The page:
Expenses and benefits: company cars and fuel

What's exempt

You must report the car or fuel to HM Revenue and Customs (HMRC) if they are provided as part of a salary sacrifice arrangement.

If you provide the car and fuel in another way, you might not have to report or pay anything. To be exempt, your employees must use the car or fuel in one of the following ways.

Privately owned cars

You don’t have to pay anything on cars that directors or employees own privately.

Cars available for business journeys only

Business journeys are either:

  • journeys that are part of your employee’s duties, eg a service engineer travelling to an appointment
  • journeys an employee has to make to get to a temporary workplace

To be exempt, you must tell your employee not to use the vehicle for private journeys and check that they don’t.

Cars adapted for an employee with a disability

This includes cars with automatic transmission if the employee’s disability means they need this. These cars are exempt if the only private use is for:

  • journeys between home and work
  • travel to work-related training

Fuel that employees pay for

You don’t have to pay or report on fuel, including for private journeys, if either:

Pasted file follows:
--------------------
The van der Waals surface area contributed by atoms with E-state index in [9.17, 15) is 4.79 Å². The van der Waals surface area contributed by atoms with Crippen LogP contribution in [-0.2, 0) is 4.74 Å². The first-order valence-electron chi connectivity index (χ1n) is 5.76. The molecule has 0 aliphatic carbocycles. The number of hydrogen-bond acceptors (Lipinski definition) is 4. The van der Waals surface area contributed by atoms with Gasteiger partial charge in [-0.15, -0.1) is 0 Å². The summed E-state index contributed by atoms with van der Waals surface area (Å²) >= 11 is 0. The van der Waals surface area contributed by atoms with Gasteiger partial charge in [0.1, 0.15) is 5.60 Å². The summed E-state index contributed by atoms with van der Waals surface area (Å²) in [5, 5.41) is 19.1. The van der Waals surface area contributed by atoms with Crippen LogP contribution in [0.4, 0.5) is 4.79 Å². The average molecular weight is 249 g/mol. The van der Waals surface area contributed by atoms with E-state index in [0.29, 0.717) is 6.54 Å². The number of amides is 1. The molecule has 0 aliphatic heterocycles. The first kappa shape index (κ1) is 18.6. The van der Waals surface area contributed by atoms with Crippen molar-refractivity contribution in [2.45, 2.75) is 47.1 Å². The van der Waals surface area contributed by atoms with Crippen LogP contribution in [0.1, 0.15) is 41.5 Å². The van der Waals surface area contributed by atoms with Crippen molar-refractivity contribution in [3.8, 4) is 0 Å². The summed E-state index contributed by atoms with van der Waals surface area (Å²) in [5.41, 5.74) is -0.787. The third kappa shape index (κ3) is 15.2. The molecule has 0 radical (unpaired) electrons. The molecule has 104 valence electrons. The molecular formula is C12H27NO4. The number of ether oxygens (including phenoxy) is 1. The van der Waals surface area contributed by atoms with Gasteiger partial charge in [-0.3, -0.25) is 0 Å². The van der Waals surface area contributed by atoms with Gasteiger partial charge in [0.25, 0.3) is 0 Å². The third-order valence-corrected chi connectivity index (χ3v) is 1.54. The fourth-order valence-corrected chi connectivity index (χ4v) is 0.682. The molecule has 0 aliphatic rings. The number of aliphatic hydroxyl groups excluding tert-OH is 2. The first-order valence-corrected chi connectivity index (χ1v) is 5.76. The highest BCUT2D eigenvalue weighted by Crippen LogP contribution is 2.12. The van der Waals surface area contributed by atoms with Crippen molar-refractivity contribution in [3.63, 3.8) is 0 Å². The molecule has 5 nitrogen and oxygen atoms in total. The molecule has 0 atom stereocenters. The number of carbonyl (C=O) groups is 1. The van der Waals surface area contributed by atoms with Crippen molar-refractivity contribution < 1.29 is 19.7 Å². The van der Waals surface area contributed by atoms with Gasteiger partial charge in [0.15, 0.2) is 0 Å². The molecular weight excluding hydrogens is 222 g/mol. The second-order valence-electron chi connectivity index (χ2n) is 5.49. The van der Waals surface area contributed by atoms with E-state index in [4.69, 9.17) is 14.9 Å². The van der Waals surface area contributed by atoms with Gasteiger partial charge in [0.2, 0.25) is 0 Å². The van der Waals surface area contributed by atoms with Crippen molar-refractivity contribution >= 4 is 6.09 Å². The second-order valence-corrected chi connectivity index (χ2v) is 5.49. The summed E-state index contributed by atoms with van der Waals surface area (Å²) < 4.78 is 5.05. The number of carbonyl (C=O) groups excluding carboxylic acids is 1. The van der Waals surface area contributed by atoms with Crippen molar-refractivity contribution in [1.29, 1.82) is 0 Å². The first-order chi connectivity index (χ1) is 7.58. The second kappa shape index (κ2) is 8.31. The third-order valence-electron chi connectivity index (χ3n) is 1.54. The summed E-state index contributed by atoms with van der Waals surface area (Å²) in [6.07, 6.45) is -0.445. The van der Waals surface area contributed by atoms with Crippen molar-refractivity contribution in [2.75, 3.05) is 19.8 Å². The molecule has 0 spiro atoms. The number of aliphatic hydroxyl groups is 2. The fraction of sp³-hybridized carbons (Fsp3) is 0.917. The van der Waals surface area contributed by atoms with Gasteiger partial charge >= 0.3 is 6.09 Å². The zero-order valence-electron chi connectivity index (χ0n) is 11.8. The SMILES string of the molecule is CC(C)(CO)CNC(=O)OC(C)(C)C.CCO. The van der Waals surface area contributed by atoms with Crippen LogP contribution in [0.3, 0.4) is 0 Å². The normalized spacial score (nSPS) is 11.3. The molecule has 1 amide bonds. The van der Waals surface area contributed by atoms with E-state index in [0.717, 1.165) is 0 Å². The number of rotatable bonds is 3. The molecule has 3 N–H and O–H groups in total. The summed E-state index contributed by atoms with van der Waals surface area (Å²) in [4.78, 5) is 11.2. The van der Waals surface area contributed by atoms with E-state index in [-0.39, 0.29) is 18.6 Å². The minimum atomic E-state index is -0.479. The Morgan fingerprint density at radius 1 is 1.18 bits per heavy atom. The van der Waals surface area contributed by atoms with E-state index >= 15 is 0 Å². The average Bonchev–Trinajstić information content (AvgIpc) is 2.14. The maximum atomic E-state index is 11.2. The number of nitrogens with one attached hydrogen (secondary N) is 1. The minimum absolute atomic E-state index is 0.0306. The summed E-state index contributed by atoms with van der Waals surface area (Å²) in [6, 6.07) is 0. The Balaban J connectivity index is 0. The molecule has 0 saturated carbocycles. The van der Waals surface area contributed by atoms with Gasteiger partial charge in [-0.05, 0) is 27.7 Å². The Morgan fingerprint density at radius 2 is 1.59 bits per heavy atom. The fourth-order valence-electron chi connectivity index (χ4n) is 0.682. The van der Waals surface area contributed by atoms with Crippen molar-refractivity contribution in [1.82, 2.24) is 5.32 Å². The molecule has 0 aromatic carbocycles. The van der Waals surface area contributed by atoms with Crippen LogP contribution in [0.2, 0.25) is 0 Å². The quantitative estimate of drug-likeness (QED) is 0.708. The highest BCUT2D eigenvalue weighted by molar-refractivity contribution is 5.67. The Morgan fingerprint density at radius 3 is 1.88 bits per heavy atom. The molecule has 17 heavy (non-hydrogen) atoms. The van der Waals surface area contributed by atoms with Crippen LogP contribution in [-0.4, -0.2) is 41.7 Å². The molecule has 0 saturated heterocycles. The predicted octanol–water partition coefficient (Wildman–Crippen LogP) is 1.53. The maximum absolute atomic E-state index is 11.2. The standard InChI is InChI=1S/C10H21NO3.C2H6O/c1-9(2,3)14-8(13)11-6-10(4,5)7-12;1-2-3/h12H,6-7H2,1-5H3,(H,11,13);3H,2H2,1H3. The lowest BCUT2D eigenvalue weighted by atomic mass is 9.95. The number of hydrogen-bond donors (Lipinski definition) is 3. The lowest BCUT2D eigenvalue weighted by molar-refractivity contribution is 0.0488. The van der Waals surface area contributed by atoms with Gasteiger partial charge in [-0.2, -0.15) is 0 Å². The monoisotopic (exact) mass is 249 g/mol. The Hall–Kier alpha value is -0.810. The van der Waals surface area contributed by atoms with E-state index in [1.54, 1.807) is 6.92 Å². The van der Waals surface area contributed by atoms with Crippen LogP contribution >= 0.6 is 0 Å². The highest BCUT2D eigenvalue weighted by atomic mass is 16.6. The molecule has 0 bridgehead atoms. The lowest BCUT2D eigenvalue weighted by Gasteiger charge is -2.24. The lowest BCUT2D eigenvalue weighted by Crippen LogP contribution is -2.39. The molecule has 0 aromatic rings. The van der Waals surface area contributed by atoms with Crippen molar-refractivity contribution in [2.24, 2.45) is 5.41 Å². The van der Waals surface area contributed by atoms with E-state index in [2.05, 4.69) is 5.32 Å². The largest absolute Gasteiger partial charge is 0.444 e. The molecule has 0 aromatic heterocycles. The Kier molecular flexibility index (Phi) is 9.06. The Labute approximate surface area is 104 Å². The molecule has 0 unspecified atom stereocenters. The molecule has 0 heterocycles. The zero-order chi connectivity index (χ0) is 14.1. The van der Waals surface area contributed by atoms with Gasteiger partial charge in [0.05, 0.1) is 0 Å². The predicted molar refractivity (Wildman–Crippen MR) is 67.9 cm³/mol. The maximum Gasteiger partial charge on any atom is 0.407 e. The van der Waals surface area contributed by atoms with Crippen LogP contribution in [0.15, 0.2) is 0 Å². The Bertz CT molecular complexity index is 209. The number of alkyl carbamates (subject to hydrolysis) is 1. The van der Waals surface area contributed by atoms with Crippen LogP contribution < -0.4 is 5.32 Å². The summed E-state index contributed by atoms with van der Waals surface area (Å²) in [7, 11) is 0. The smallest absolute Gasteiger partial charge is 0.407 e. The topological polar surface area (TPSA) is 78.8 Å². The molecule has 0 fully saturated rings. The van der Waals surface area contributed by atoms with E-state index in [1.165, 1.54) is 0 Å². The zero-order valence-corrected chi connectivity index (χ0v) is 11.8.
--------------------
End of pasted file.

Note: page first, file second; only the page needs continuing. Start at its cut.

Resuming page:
• employees buy the fuel for their own use
  • you buy it and they pay you back during the tax year, and their payment is equal to or more than the amount you paid

‘Pool’ cars

You don’t have to pay or report on ‘pool’ cars. These are cars that are shared by employees for business purposes, and normally kept on your premises.

You’ll have to pay if a pool car is driven for private use, or if a car is shared by employees and doesn’t qualify as a pool car.

Cars provided to close relatives

You don’t have to pay anything if both:

  • you’re an employer who’s an individual, eg a sole trader
  • you’re providing the car to someone who works in your business, but only because they’re a close relative and not because they work for you (eg you give your child a car as a birthday present)

A close relative includes:

  • your spouse or civil partner
  • your son or daughter, and their spouse or civil partners
  • your parents
  • any other dependants or guests of your household